Texting Is Intimate, It’s the Opposite of Broadcasting
Texting is an intimate activity. Successful marketers need to recognize how text messaging is different from broadcasting and respond accordingly.
One of the reasons texting has such high open and response rates is because people are engaging in conversations they care about. They keep their phones with them 24/7 and check them reflexively. They’re texting their friends and loved ones. People stop what they’re doing to answer text messages because it’s usually important.
OK, so not every goofy back and forth conversation is of dire consequence, but the people in those conversations are important to each other, and that’s why they respond so quickly.
Any marketer hoping to use texting needs to realize that they’re dealing with such an intimate form of communication. TVs blast messages to a global, indistinguishable audience. But a text message buzzes in someone’s pocket. They only give certain people permission to do that. The tolerance for wasting people’s time is very low.
It may be easy to ignore a spam email. But a spam text message (or one that feels like spam, even if it technically isn’t) is a bothersome interruption. And the marketer guilty of sending one is likely to get dropped quick.
Marketers need to keep this mind when they’re crafting text campaigns. Messages are reaching into an intimate space—if they’re going to be effective, they need to be very different from broadcast commercials.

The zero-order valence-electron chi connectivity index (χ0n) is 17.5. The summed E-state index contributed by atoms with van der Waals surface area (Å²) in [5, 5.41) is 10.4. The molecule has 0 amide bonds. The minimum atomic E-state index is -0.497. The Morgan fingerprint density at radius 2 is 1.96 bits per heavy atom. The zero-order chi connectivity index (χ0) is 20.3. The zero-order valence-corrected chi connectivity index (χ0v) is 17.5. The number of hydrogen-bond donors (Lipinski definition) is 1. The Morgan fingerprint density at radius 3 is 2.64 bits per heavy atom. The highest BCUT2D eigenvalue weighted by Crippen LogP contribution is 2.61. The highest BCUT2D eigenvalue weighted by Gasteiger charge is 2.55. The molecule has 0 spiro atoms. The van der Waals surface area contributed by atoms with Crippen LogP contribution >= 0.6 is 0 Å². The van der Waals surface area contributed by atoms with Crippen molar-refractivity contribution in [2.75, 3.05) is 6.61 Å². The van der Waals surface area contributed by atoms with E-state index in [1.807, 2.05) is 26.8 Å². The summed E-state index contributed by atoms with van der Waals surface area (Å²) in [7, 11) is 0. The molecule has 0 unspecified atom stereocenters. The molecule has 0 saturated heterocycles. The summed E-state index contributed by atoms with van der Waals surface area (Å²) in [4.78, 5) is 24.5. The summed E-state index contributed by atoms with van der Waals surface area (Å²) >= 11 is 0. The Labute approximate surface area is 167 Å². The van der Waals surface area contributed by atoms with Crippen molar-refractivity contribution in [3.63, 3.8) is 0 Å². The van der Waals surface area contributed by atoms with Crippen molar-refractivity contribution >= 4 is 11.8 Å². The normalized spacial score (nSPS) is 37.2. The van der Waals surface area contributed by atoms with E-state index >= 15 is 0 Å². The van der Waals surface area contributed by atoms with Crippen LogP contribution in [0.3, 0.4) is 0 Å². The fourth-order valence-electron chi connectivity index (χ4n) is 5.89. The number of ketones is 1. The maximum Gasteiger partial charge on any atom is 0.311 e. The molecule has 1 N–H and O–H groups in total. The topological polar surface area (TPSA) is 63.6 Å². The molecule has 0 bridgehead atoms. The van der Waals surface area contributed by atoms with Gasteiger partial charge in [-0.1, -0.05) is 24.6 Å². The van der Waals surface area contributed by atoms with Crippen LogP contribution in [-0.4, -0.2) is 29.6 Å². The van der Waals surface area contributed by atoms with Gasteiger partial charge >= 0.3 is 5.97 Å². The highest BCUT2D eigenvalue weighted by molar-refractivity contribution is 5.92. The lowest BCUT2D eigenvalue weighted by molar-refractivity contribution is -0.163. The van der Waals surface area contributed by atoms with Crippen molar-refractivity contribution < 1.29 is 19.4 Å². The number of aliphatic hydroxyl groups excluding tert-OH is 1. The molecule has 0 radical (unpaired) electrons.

Here are three ways to keep your text messages intimate:
- Necessary & Useful: Make sure every message you send is necessary and useful. If you don’t have anything helpful to say, you’re better off being quiet. This is not a medium where excess fluff is welcome.
- Highly Targeted: People most often welcome texts when they’re highly relevant. A text confirming an appointment for an oil change is obviously targeted and helpful. A reminder to stop in for new wiper blades on a rainy day is extremely relevant. Text coupons can be highly targeted as well when people opt-in and say they want you to send them coupons. For example, if you run a car wash, people may want to opt in to receive coupons since they tend to wash their car frequently. Sending texts too often, however, is going to feel like noise.
- Personal: If you’re making someone’s pocket buzz, they better know who you are. You need to have permission and the person you’re texting should remember giving that permission. That means making sure your campaign starts as soon as possible after adding someone to your list. You want to be a recognized and welcomed contact—not an interrupting stranger.
Texting is an intimate trust. Marketers must be careful not to violate that trust.
Interested in learning more about SMS Marketing? Contact TextMarks at 800-696-1393 or email email@example.com.